Launch Control Center

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Launch Control Center
NASA Launch Control Center.jpg
LC-39 Launch Control Center
Launch Control Center is located in Florida
Launch Control Center
Launch Control Center is located in the US
Launch Control Center
Nearest cityTitusville, Florida
Coordinates28°35′7″N 80°38′59″W / 28.58528°N 80.64972°W / 28.58528; -80.64972Coordinates: 28°35′7″N 80°38′59″W / 28.58528°N 80.64972°W / 28.58528; -80.64972
Area12,047 m2
MPSJohn F. Kennedy Space Center MPS
NRHP reference #99001645[1]
Added to NRHPJanuary 21, 2000

The Launch Control Center (LCC) is a four-story building located at NASA's Kennedy Space Center on Merritt Island, Florida used for the supervision of launches from Launch Complex 39. In practice, this means that the LCC handles all American manned space flights. Attached to the southeast corner of the Vehicle Assembly Building, the LCC contains offices; telemetry, tracking and instrumentation equipment; the automated Launch Processing System; and four firing rooms.

Launches have been conducted from the LCC since the unmanned Apollo 4 (Apollo-Saturn 501) launch on November 9, 1967; its first manned launch was Apollo 8 on December 21, 1968. It was used during the Space Shuttle Program and is now renovated for the upcoming Space Launch System missions, starting in 2020 with Exploration Mission 1.

Control rooms[edit]

Control Room 1 configured for space shuttle launches
Control Room 2 as it appeared in the Apollo era
A Saturn I-B control panel from an Apollo-era Firing Room

Launch operations are supervised and controlled from several control rooms (also known as a firing room). The controllers are in control of pre-launch checks, the booster and spacecraft. Once the rocket has cleared the launch tower (usually within the first 10-15 seconds), is when control is switched over to the Mission Control Center at the Johnson Space Center.

Extensive renovation of Control Room 4 was finished in 2006, while

Key personnel[edit]

Launch Director (LD)[edit]

The Launch Director is the head of the launch team, and is responsible for making the final "go" or "no go" decision for launch after polling the relevant team members.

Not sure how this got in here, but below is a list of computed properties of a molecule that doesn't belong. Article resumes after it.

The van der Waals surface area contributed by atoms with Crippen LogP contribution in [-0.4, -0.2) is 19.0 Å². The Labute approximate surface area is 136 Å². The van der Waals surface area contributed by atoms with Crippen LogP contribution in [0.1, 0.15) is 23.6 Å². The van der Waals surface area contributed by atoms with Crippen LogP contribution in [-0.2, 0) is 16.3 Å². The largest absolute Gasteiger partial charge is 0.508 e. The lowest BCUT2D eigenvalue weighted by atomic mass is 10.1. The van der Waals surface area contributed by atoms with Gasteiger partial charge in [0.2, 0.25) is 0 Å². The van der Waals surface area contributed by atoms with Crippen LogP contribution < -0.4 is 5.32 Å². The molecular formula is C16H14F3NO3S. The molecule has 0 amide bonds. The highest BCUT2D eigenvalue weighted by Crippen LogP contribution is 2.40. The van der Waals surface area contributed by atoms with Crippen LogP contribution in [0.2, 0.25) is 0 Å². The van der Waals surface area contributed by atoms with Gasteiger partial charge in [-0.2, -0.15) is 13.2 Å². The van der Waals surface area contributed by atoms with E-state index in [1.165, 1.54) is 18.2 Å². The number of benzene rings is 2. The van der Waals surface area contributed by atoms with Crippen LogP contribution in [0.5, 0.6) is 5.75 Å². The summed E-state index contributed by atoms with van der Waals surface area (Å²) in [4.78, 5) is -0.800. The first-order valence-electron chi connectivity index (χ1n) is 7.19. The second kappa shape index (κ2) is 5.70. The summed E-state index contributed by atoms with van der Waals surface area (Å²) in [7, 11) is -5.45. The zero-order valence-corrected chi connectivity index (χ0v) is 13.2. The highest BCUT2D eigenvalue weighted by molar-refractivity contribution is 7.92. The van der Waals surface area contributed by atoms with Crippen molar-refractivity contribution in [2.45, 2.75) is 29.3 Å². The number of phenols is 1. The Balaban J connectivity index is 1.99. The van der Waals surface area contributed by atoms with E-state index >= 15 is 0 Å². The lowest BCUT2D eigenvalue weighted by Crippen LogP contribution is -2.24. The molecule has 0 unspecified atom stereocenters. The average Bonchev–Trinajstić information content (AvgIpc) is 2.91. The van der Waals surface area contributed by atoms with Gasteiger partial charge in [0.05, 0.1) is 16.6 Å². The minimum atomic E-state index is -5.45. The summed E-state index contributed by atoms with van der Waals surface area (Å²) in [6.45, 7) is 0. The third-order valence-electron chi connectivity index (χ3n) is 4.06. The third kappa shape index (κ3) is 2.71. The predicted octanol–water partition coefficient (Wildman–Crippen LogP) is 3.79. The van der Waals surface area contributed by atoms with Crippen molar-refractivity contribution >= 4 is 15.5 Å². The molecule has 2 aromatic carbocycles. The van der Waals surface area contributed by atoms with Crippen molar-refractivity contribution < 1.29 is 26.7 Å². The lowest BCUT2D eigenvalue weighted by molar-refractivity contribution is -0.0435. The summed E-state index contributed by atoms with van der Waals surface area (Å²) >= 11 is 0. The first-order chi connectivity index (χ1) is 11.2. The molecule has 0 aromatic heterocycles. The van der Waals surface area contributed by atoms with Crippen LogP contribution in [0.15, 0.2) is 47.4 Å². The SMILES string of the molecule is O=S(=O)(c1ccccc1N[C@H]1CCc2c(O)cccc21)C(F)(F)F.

Flow Director (FD)[edit]

The Flow Director is responsible for the preparation of the spacecraft for launch, and remains in the LCC in an advisory capacity.

NASA Test Director (NTD)[edit]

The NASA Test Director is responsible for all pre-launch testing, whether involving the flight crew, the orbiter, the external tank/solid rocket booster, or ground support equipment. The NTD is also responsible for the safety of all personnel on the pad after fuelling has occurred. Reports to the Launch Director.

Orbiter Test Conductor (OTC)[edit]

The Orbiter Test Conductor is in charge of all pre-flight checkout and testing of the orbiter, and manages the engineers in the firing room who monitor the orbiter's systems. OTC is an employee of a contractor rather than of NASA.

Tank/Booster Test Conductor (TBC)[edit]

Payload Test Conductor (PTC)[edit]

The Payload Test Conductor is responsible for the pre-flight test and checkout of payloads carried by the orbiter and manages the engineering and test teams responsible for monitoring and controlling payload ground operations. PTC is a contractor member of the Space Shuttle Team.

Launch Processing System Coordinator (LPS)[edit]

The LPS Coordinator monitors and oversees the LPS System; specifically, the desired launch rate, Space Shuttle stacking (assembly), and all safety requirements. This is made possible by the Launch Processing System, or LPS — a highly automated, computer-controlled system that oversees the entire checkout and launch process.[2]

Support Test Manager (STM)[edit]

Safety Console Coordinator (SAFETY)[edit]

Shuttle Project Engineer (SPE)[edit]

Landing and Recovery Director (LRD)[edit]

No Landing and Recovery Director (NLRD)[edit]

Superintendent of Range Operations (SRO)[edit]

The Superintendent of Range Operations ensures that all tracking and communications systems are ready to support the launch operation as well as ensuring that downrange airspace and splashdown areas remain clear for launch, and monitors weather near the launch site.

Ground Launch Sequencer Engineer (CGLS)[edit]

The Ground Launch Sequencer Engineer is responsible for monitoring the operation of the automated Ground Launch Sequencer system, which controls the countdown from T-9 minutes until launch. After this point through to T-31 seconds, they are in charge of implementing a manual hold if necessary. After T-31 seconds only an automatic cutoff is available. The automatic cutoff recycles the countdown clock to T-20 minutes. Usually this will extend the launch time beyond the launch window causing a scrub and a 24-hour turnaround.


Wide angle panorama of the Launch Control Center.

See also[edit]


  1. ^ National Park Service (2010-07-09). "National Register Information System". National Register of Historic Places. National Park Service.
  2. ^ NASA: KSC Launch Control Center


External links[edit]